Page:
7. ^ SECNAV M-5216.5 Department of the Navy Correspondence Manual dated March 2010, Chapter 2, Section 5 Paragraph 15. Expressing Military Time.
  8. ^ "Manual" (PDF). /www.marines.mil. June 2015.
  9. ^ "military time". Oxford Dictionaries. Oxford University Press.
  10. ^ "COMMUNICATION INSTRUCTIONS GENERAL ACP 121(I)" (PDF). Archived from the original (PDF) on 2016-05-08.
  11. ^ a b Dohrn-Van Rossum, Gerhard (1996). History of the Hour. Clock and Modern Temporal Orders. The University of Chicago Press. p. 114. ISBN 0226155110.
  12. ^ a b Fleming, Sandford (1886). "Time-reckoning for the twentieth century". Annual report of the Board of Regents of the Smithsonian Institution (1): 345–366. Reprinted in 1889: Time-reckoning for the twentieth century at the Internet Archive.
  13. ^ Blaise, Clark (2001). Time lord: Sir Sandford Fleming and the creation of standard time. New York: Pantheon Books. pp. 81–82. ISBN 978-0-375-40176-3.
  14. ^ Creet, Mario (1990). "Sandford Fleming and Universal Time". Scientia Canadensis: Canadian Journal of the History of Science, Technology and Medicine. 14 (1–2): 66–89. doi:10.7202/800302ar.
  15. ^ The London Times reports on a timetable using the 24-hour clock on a trip from Port Arthur, Ontario: "A Canadian Tour". The Times (31880). London. 2 October 1886. col 1–2, p. 8.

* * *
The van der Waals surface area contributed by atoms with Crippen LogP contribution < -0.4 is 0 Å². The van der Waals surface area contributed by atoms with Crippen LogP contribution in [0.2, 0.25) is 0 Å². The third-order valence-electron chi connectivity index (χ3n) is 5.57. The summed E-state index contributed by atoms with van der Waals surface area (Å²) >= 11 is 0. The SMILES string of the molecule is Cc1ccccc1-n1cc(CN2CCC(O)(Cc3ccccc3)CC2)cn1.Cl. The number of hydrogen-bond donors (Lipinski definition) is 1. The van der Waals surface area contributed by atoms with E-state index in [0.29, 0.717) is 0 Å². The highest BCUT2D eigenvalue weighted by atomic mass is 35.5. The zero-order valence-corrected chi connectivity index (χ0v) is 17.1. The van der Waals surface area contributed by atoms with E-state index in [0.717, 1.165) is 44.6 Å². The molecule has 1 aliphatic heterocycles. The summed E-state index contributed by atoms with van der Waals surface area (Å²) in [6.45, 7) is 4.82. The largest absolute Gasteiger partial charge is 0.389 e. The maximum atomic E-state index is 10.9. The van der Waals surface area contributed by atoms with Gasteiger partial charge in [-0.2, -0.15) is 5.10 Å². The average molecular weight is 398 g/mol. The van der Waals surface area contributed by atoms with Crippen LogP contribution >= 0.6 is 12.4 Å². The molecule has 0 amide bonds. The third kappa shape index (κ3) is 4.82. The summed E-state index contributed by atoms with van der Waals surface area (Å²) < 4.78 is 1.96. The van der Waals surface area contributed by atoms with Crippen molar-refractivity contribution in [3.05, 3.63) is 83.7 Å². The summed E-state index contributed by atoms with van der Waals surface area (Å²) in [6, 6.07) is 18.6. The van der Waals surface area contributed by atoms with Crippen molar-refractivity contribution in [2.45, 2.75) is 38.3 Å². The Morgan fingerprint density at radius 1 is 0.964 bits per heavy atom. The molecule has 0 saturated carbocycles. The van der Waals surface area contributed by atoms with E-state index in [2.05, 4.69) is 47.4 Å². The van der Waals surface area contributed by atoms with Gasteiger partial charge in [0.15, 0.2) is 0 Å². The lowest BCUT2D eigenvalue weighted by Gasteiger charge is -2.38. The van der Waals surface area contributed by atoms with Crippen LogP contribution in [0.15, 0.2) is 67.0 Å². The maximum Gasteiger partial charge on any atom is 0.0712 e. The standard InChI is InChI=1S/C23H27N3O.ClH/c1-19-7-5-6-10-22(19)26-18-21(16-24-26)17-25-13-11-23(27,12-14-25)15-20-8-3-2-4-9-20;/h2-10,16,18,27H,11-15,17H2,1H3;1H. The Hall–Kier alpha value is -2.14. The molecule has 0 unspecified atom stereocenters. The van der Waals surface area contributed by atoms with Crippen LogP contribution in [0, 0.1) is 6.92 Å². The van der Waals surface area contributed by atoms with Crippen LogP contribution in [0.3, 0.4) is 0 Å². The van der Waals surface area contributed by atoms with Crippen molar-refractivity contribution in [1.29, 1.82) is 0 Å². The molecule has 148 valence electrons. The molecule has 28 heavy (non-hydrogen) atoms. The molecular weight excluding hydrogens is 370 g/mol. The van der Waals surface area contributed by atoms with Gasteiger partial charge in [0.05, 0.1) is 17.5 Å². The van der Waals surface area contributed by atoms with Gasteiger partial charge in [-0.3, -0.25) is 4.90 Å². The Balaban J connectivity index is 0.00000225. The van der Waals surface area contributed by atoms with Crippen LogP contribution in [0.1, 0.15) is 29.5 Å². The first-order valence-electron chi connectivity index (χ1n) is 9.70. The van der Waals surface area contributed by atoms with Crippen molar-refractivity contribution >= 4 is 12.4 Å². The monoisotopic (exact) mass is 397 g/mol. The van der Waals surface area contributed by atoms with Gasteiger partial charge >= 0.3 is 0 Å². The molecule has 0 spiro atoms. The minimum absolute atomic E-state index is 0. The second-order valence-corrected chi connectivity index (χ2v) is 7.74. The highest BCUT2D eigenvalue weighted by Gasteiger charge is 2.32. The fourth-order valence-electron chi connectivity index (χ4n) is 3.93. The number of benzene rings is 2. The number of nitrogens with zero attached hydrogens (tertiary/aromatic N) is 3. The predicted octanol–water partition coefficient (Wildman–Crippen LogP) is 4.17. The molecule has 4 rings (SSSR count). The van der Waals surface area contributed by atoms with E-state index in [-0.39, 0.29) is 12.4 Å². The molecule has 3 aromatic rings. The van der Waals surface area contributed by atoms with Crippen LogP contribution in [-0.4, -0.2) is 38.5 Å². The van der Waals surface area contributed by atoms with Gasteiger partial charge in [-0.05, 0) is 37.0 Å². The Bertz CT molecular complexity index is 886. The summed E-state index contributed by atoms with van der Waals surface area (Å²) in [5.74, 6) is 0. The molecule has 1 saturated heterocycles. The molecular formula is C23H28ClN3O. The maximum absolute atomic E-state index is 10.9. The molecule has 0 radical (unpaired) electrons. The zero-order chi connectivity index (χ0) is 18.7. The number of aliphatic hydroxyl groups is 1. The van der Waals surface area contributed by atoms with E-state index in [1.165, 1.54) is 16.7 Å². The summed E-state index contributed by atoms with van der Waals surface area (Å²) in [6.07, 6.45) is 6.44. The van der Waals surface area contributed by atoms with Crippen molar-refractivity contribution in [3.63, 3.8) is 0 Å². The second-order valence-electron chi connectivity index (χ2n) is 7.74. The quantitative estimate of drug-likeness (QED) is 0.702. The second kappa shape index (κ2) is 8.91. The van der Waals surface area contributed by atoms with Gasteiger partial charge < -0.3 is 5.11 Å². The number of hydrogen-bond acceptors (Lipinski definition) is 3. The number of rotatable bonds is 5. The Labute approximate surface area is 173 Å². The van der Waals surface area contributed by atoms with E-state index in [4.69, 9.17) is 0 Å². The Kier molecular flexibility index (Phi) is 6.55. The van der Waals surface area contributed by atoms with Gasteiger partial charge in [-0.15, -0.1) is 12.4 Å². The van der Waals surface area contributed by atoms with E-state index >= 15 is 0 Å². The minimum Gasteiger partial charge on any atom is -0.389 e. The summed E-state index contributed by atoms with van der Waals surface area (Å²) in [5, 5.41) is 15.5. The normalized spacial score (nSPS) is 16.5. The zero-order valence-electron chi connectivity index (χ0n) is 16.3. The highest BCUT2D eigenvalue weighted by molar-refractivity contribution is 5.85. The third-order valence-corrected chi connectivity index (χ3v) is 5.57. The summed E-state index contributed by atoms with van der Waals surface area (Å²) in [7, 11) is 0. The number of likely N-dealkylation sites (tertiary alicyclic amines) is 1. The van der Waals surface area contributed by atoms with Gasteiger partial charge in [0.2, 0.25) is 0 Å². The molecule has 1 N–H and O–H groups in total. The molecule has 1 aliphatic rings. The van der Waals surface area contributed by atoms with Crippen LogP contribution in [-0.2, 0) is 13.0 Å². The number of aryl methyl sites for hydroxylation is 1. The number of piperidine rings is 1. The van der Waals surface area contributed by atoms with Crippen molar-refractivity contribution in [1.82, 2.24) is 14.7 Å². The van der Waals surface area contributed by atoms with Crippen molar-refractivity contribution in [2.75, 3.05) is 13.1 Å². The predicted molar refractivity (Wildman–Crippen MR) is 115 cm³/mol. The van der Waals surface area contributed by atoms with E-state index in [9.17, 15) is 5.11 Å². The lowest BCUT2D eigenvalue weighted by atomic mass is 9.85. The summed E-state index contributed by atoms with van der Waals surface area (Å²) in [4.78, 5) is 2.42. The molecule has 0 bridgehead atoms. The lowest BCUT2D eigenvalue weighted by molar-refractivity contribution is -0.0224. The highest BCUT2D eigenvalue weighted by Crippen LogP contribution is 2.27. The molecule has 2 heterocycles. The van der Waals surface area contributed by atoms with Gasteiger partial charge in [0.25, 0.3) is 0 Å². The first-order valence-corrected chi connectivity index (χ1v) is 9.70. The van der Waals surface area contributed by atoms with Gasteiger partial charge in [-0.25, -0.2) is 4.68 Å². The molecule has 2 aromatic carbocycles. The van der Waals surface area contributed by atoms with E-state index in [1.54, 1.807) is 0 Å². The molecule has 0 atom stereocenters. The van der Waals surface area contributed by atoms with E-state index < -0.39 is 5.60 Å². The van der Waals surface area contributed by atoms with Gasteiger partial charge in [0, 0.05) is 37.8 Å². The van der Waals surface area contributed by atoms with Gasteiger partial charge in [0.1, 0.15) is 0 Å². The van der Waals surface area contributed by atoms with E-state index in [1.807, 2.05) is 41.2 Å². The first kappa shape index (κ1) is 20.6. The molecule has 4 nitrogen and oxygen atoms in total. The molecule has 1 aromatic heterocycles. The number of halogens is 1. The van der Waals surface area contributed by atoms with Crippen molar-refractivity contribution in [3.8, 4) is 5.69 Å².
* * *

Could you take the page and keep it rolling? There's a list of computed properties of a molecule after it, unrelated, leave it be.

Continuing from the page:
16. ^ a b "International Conference Held at Washington for the Purpose of Fixing a Prime Meridian and a Universal Day. October, 1884. Protocols of the proceedings". Project Gutenberg. 1884. Retrieved 30 November 2012.
  17. ^ a b c "Memorandum CAB 24/110/21 (CP 1721), 'Report of the Committee upon the 24 hour method of expressing time'". The National Archives, Kew, UK. 4 August 1920.
  18. ^ The Times: 1918 September 19, p. 3.
  19. ^ Dancocks, Daniel G. Gallant Canadians: The Story of the 10th Canadian Infantry Battalion 1914–1919
  20. ^ The Pittsburgh Press, 1942 July 19.
  21. ^ a b c d Boardman, Peter (July 2011). Counting Time: a brief history of the 24-hour clock.
  22. ^ Sarasota Herald Tribune 1943 May 14

External links

12-hour clock

The 12-hour clock is a time convention in which the 24 hours of the day are divided into two periods: a.m. (from Latin ante meridiem, translates to, before midday) and p.m. (from Latin post meridiem translates to, past midday). Each period consists of 12 hours numbered: 12 (acting as zero), 1, 2, 3, 4, 5, 6, 7, 8, 9, 10, and 11. The 24 hour/day cycle starts at 12 midnight (may be indicated as 12 a.m.), runs through 12 noon (may be indicated as 12 p.m.), and continues to the midnight at the end of the day. The 12-hour clock has been developed from the middle of the second millennium BC to the 16th century AD.

The 12-hour time convention is common in several English-speaking nations and former British colonies, as well as a few other countries.

24-hour analog dial

Clocks and watches with a 24-hour analog dial have an hour hand that makes one complete revolution, 360°, in a day (24 hours per revolution). The more familiar 12-hour analog dial has an hour hand that makes two complete revolutions in a day (12 hours per revolution).